Who Wrote John’s Gospel?

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Who wrote John’s Gospel? James Charlesworth says, “The apostle Thomas.” Ben Witherington believes it was Lazarus. And Esther de Boer contends the author of John’s Gospel was Mary Magdalene! Many others believe the author was in fact a committee of unknown authors, editors, and redactors—the Johannine community. The traditional view of the Church has been that this is the “Gospel according to John,” John the apostle, that is, as in John the son of Zebedee. How can reputable scholars dealing with the same evidence come to such drastically different conclusions? And where does the evidence really point?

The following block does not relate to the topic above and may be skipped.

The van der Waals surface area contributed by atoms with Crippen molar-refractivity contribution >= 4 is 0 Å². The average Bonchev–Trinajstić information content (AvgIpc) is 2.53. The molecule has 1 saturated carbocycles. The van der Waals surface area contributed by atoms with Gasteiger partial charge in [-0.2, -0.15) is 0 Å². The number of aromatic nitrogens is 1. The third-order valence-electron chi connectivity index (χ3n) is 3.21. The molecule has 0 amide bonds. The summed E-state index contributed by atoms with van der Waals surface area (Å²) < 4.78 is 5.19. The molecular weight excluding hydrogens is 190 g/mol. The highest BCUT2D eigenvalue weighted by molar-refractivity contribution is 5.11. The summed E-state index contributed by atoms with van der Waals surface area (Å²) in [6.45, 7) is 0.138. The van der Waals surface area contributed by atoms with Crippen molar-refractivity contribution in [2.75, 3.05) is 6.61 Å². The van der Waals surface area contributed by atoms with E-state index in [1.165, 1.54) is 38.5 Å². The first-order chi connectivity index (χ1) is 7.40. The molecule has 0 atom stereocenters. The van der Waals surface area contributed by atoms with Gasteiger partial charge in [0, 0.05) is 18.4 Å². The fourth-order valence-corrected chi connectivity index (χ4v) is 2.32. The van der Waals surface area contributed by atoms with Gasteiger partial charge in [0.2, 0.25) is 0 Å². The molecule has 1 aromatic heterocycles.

In several publications, I have surveyed the external and internal evidence with regard to Johannine authorship. I have documented that the Church, from the second century until around 1790, has universally held that the apostle John wrote the Gospel that bears his name. When the apostolic authorship of John’s Gospel was questioned, and the tide turned against Johannine authorship, this occurred not because the evidence supported a different outcome, but because in the wake of the Enlightenment scholars reacted against traditional ecclesiastical dogma, and Johannine authorship became one of the many casualties of critical scholarship.